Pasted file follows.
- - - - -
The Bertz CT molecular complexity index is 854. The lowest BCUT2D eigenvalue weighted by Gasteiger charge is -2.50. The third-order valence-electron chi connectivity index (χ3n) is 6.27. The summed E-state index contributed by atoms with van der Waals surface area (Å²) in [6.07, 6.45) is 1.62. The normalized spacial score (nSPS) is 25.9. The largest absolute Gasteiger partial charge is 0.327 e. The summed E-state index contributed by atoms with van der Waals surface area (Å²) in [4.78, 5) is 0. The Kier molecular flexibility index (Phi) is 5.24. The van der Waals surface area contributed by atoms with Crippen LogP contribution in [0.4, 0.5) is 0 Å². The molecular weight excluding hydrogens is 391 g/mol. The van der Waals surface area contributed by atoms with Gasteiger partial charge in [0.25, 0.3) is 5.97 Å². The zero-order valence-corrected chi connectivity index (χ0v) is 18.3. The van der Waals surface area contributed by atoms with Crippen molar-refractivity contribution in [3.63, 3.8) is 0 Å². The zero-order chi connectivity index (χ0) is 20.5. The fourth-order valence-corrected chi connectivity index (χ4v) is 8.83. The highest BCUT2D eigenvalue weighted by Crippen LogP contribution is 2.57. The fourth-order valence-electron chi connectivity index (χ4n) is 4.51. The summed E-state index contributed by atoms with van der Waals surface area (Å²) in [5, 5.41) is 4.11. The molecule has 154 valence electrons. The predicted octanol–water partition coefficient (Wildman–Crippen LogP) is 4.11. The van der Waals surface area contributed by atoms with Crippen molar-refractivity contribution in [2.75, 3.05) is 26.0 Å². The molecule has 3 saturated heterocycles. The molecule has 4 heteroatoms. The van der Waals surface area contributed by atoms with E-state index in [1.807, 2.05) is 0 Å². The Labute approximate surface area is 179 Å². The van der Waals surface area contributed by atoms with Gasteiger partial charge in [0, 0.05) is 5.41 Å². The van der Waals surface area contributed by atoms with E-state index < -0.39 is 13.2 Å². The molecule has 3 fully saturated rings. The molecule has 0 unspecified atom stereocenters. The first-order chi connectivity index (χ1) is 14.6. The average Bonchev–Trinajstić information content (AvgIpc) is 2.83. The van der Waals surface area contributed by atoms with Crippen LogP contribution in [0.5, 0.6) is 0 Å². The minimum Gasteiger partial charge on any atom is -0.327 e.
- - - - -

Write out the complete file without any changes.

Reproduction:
The Bertz CT molecular complexity index is 854. The lowest BCUT2D eigenvalue weighted by Gasteiger charge is -2.50. The third-order valence-electron chi connectivity index (χ3n) is 6.27. The summed E-state index contributed by atoms with van der Waals surface area (Å²) in [6.07, 6.45) is 1.62. The normalized spacial score (nSPS) is 25.9. The largest absolute Gasteiger partial charge is 0.327 e. The summed E-state index contributed by atoms with van der Waals surface area (Å²) in [4.78, 5) is 0. The Kier molecular flexibility index (Phi) is 5.24. The van der Waals surface area contributed by atoms with Crippen LogP contribution in [0.4, 0.5) is 0 Å². The molecular weight excluding hydrogens is 391 g/mol. The van der Waals surface area contributed by atoms with Gasteiger partial charge in [0.25, 0.3) is 5.97 Å². The zero-order valence-corrected chi connectivity index (χ0v) is 18.3. The van der Waals surface area contributed by atoms with Crippen molar-refractivity contribution in [3.63, 3.8) is 0 Å². The zero-order chi connectivity index (χ0) is 20.5. The fourth-order valence-corrected chi connectivity index (χ4v) is 8.83. The highest BCUT2D eigenvalue weighted by Crippen LogP contribution is 2.57. The fourth-order valence-electron chi connectivity index (χ4n) is 4.51. The summed E-state index contributed by atoms with van der Waals surface area (Å²) in [5, 5.41) is 4.11. The molecule has 154 valence electrons. The predicted octanol–water partition coefficient (Wildman–Crippen LogP) is 4.11. The van der Waals surface area contributed by atoms with Crippen molar-refractivity contribution in [2.75, 3.05) is 26.0 Å². The molecule has 3 saturated heterocycles. The molecule has 4 heteroatoms. The van der Waals surface area contributed by atoms with E-state index in [1.807, 2.05) is 0 Å². The Labute approximate surface area is 179 Å². The van der Waals surface area contributed by atoms with Gasteiger partial charge in [0, 0.05) is 5.41 Å². The van der Waals surface area contributed by atoms with E-state index < -0.39 is 13.2 Å². The molecule has 3 fully saturated rings. The molecule has 0 unspecified atom stereocenters. The first-order chi connectivity index (χ1) is 14.6. The average Bonchev–Trinajstić information content (AvgIpc) is 2.83. The van der Waals surface area contributed by atoms with Crippen LogP contribution in [0.5, 0.6) is 0 Å². The minimum Gasteiger partial charge on any atom is -0.327 e.